I will check the rated speeds for these at 1/2 inch internal bore.
Look at Jim Allen's stuff for layout ideas.

2) Stainless steel may be better if tap water is to be used. Otherwise heavy zinc plating.

3) Someone who is fully trained may be able to make a torus in one piece using wooden patterns. It will need much more material movement than
say a flared guard for a vintage car, and those are made in several pieces. - say 1934-37 styles. - originally deep drawn.

4) There is only 10 kg of aluminium if you can get rounds, and a square = 1.12 x a round.
The rim piece could be sliced from a thick-walled pipe.
The "6061" spec , normally used for aluminium extrusions, should be suitable.
You can order it as 6061 ex ali express. I need to look up the equivalent USA spec.

It is available in sheet and rod form, but I don't know about 1 inch thick.

7075 is available in thicker pieces. (alloyed with zinc) I am not sure on weldability. It is easy enough to work.

5)I bought a small slip roll set ex UK, and freight was about $250nz for 10 kgs, or 25$ nz per kg. That is not too bad.

6)If you are keen in using steel, you could adapt a torque converter, but I don't think the centre seals ,splines, and bearings would like running in water.

Part-off the torus bits in a big lathe and weld them together, or on to end discs. They are not that large in diameter in a smaller 4-cylinder car.
I think plating would be a good idea.
I am not sure how the various parts should go together, but you could work something out.
You can split the main torus in half along its circumferential centre line.

7) If you want electronic controls then servo-controlled metering valves would be needed for the water, and either stepping motors or
continuous-rotation servos, as per model robots.

These can be controlled using ESC units for servos, with a pulse-width-modulated output.
Needle valves are cheap ex AliExpress or similar.
I have a 1/8" bore one here at home that I ordered.
I am using a motor/servo tester and an ESC to run a micro lathe.

I am sure there are tons of dyno programs and layout designs available for the Arduino series of microcontrollers.
I have one, but I haven't tried programming it yet. This one needs a regulated 5V dc supply.

You can get then for lithium model batteries (LiPo), - they are called BECs.
If you are into model planes, cars, or boats, you should have all this stuff.

What HP, rpm were you looking at? at under 13hp and 25-30,000 rpm, a simpler solution can be used.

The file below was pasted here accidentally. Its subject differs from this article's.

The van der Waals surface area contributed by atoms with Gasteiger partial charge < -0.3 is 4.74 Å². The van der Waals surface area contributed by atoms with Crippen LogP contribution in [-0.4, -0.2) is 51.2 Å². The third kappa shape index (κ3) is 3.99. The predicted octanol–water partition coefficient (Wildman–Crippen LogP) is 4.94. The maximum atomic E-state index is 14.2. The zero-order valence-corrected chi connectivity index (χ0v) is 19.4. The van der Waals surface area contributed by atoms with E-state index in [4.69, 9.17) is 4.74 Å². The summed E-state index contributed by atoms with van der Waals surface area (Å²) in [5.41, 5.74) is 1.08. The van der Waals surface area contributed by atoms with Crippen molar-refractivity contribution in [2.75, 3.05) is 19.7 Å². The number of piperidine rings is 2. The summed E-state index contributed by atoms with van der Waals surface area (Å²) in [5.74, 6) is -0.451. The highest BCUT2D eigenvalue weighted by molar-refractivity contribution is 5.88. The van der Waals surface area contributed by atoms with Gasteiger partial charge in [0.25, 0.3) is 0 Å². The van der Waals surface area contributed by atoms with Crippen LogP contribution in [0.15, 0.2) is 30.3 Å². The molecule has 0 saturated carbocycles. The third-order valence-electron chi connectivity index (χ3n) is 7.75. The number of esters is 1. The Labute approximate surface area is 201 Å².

Basil

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For many years Stuska was the go to water brake dyno for performance engines. Stuska Dynamometer | Water Brake Dyno Products. Superflow took the water brake and was one of the first to bring electronics onboard using a strain gauge and a motor driven valve allowing you to program in a smooth acceleration run just by imputing a start rpm and a finish rpm and dial in a timed run. I purchase one of the early Superflows in 1980. Today I still own the stuska XS-111 and the XS-19.
10 gallons per minute of water for every hundred horsepower becomes an issue with high horsepower engines. The early Superflow I had would de-prime at high power when it boiled the water in the absorbsion unit. A scary scenario for sure with a big engine at full chat!
Good luck with the build. I will be following with interest. 👍
 

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ajoeiam

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10 gallons per minute of water for every hundred horsepower becomes an issue with high horsepower engines. The early Superflow I had would de-prime at high power when it boiled the water in the absorbsion unit. A scary scenario for sure with a big engine at full chat!

A number of years ago I was able to observe a reasonably (today not that large) sized farm tractor on a dynamometer. I would have to confirm but I'm thinking that the water was only being used for added cooling and a garden hose doesn't provide that much in gpm. My guess is that the water was being used to cool the pressure plate that the brake was being applied to. That was at some 290 hp indicated. (Tractor rated at 250 hp.)
 

Owen_N

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Another way of making a semi-torus is with pie-cut sections.
The individual cells don't need to be perfect sections of a torus.
A fitting pattern would be a good idea, and panel-beat/ adjust so that it fits in the pattern recess.

I was thinking of getting a tig welder to do up to 3/8 thick.

You really need 300A for that, but 250A is about as far as I can go on 230V AC, 10A, 50 hz.

I really need to find out more about tig welding aluminium.

Possibly it needs to be dc-inverter, then a high/low pulse or "clearing" pulse applied over that.

Does anyone have details on the aluminium-tig process?

There are some really good YouTube videos of a guy who builds smallish motorbike engines out of parts.

- besides Allen Millyard-
And he has got quite good flange buildup.

It doesn't show how he did this, but I would presume tig rather than mig.
This has around 3/8 thickness, and a weld cross-section of over half an inch.

This would need a lot of weld length, and would have to be done in many stages, from micro-tacks on up,
with substantial cool-down periods.
 

dsage

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Use a DC generator as a load. Vary the field voltage to control the load. The load is easily measured by volts x amps output = watts. All easily logged The load being air or water cooled resistors.
This method was was used by Albert Hutton on his Olympus Engine which I am the custodian of.
He was able to achieve a load for his 4cylinder 4 stroke 5hp engine with fan cooled resistors and measured power with analog meters but nowadays you'd probably use an Arduino to log everything. There are several write-ups on it in the old Strictly IC magazines.
Look for the "Click here to view the engine running" below the picture.
5hp at 20,000 rpm.
(Sorry for the blurry video)